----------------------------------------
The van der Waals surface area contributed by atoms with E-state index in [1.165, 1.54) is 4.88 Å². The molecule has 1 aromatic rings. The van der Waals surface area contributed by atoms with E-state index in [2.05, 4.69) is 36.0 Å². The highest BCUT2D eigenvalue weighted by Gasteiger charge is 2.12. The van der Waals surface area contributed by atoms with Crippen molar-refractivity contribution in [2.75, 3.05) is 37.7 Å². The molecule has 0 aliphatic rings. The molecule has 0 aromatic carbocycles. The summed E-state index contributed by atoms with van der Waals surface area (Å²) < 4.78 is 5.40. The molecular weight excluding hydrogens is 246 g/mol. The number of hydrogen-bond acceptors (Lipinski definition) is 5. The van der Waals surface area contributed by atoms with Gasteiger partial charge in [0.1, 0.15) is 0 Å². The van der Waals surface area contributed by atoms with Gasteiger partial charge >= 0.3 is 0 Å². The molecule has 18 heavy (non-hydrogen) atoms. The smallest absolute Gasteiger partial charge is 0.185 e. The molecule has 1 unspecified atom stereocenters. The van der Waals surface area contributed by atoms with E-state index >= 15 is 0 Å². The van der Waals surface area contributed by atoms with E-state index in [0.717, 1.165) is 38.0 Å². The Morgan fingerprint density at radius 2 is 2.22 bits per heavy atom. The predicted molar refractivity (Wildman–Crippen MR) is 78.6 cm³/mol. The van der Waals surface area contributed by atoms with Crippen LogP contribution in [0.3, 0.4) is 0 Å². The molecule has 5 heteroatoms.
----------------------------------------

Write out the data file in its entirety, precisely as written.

The van der Waals surface area contributed by atoms with E-state index in [1.165, 1.54) is 4.88 Å². The molecule has 1 aromatic rings. The van der Waals surface area contributed by atoms with E-state index in [2.05, 4.69) is 36.0 Å². The highest BCUT2D eigenvalue weighted by Gasteiger charge is 2.12. The van der Waals surface area contributed by atoms with Crippen molar-refractivity contribution in [2.75, 3.05) is 37.7 Å². The molecule has 0 aliphatic rings. The molecule has 0 aromatic carbocycles. The summed E-state index contributed by atoms with van der Waals surface area (Å²) < 4.78 is 5.40. The molecular weight excluding hydrogens is 246 g/mol. The number of hydrogen-bond acceptors (Lipinski definition) is 5. The van der Waals surface area contributed by atoms with Gasteiger partial charge in [0.1, 0.15) is 0 Å². The van der Waals surface area contributed by atoms with Gasteiger partial charge >= 0.3 is 0 Å². The molecule has 18 heavy (non-hydrogen) atoms. The smallest absolute Gasteiger partial charge is 0.185 e. The molecule has 1 unspecified atom stereocenters. The van der Waals surface area contributed by atoms with E-state index >= 15 is 0 Å². The van der Waals surface area contributed by atoms with E-state index in [0.717, 1.165) is 38.0 Å². The Morgan fingerprint density at radius 2 is 2.22 bits per heavy atom. The predicted molar refractivity (Wildman–Crippen MR) is 78.6 cm³/mol. The van der Waals surface area contributed by atoms with Crippen LogP contribution in [0.3, 0.4) is 0 Å². The molecule has 5 heteroatoms.